The US may not admit it publicly, but it is fast losing hope that Musharraf is effective in the fight against terror given the alarming developments in the region.india Updated: Aug 10, 2007 00:18 IST
It’s been a rough ride for Pervez Musharraf these last few months. First, he found the public up in arms over his sacking of the chief justice, who’s now been reinstated. Then came Lal Masjid and its violent aftermath and now, as things spin out of control in the country’s restive north-western parts bordering Afghanistan, the General has been toying with the option of declaring a state of emergency. The emergency route is unlikely to calm things down in Pakistan. All this talk of emergency/ no-emergency does nothing to enhance Mr Musharraf or Pakistan’s image. Under attack for subverting democracy both by his opponents within the country and political rivals like Pakistan People’s Party leader Benazir Bhutto from abroad, a possible emergency will be seen as a further attempt by him to derail democracy. It will restrict all civil liberties and curtail Parliament’s right to make laws. Ms Bhutto has opposed this vehemently and has threatened to pull out of any agreement with the Musharraf government if he tries to either get himself elected prematurely or refuse to give up his uniform.
The reinstatement of the chief justice means that there are likely to be legal challenges in his bid to seek a new term. Following Lal Masjid, a triumph for the General in the Washington beltway perhaps, fundamentalist forces within Pakistan have gathered force. There have been several violent bomb attacks and clashes between extremists and the army in the tribal belt. The army has suffered heavy casualties, something the government has now reluctantly acknowledged. What must be worrying to Mr Musharraf is that the Bush presidency is moving into its lameduck stage. Noises from Democratic candidates like Barack Obama have not been encouraging at all. Washington may not admit it publicly, but it is fast losing hope that Mr Musharraf is effective in the fight against terror given the alarming developments in the region. The Taliban and its supporters have refused to engage in the recent meeting which Mr Musharraf was meant to attend with Afghanistan President Hamid Karzai. This renders the meet more or less meaningless.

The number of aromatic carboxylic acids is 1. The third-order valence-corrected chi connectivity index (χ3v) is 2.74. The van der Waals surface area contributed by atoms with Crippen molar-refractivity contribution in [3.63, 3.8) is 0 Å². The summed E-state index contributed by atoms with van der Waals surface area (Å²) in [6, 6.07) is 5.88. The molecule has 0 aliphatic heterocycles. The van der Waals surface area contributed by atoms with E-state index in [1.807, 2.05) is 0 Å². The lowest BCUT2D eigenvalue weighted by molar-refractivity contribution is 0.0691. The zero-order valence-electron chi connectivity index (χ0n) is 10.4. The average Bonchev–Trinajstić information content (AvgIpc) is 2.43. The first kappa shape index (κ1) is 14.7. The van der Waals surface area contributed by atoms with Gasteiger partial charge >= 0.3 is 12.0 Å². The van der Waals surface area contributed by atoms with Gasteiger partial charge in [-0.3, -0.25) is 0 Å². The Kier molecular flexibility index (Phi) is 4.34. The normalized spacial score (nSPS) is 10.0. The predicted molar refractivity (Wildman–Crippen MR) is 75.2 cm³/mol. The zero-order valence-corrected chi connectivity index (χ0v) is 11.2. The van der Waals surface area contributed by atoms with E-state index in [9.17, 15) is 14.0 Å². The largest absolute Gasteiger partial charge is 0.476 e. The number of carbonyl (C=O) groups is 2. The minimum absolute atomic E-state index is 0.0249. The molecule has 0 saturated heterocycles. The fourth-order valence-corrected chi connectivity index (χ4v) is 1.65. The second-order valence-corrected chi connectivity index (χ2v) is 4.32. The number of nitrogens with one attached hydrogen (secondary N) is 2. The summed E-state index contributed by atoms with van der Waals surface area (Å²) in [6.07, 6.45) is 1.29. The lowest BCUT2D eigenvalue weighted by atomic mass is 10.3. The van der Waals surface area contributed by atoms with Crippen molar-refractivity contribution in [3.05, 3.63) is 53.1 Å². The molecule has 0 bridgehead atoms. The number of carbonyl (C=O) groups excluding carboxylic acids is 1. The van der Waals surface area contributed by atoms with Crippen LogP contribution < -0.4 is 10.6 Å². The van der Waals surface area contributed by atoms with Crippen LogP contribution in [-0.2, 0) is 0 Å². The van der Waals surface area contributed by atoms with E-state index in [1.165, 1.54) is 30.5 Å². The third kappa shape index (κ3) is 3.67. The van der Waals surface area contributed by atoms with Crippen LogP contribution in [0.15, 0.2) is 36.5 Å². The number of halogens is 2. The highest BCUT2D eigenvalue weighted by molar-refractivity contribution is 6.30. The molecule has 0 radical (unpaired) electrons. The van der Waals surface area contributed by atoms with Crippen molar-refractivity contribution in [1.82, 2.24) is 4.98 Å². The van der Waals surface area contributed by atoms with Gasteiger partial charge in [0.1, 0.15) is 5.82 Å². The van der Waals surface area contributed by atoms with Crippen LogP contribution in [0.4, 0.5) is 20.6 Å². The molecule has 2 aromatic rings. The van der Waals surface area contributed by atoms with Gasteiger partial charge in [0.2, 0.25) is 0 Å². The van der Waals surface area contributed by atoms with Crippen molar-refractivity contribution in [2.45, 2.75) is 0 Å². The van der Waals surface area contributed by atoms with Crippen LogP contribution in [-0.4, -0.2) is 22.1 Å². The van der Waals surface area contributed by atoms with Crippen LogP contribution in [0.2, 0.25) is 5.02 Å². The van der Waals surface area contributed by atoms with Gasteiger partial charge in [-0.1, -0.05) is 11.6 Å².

All these bode ill for India as violence in Pakistan could always spill over across the volatile borders. New Delhi has so far been restrained in its reaction but it cannot afford not to set in place certain precautions to minimise any negative fall-out. As for the General, the sooner he paves the way for a return to democracy, the better for Pakistan and the entire region.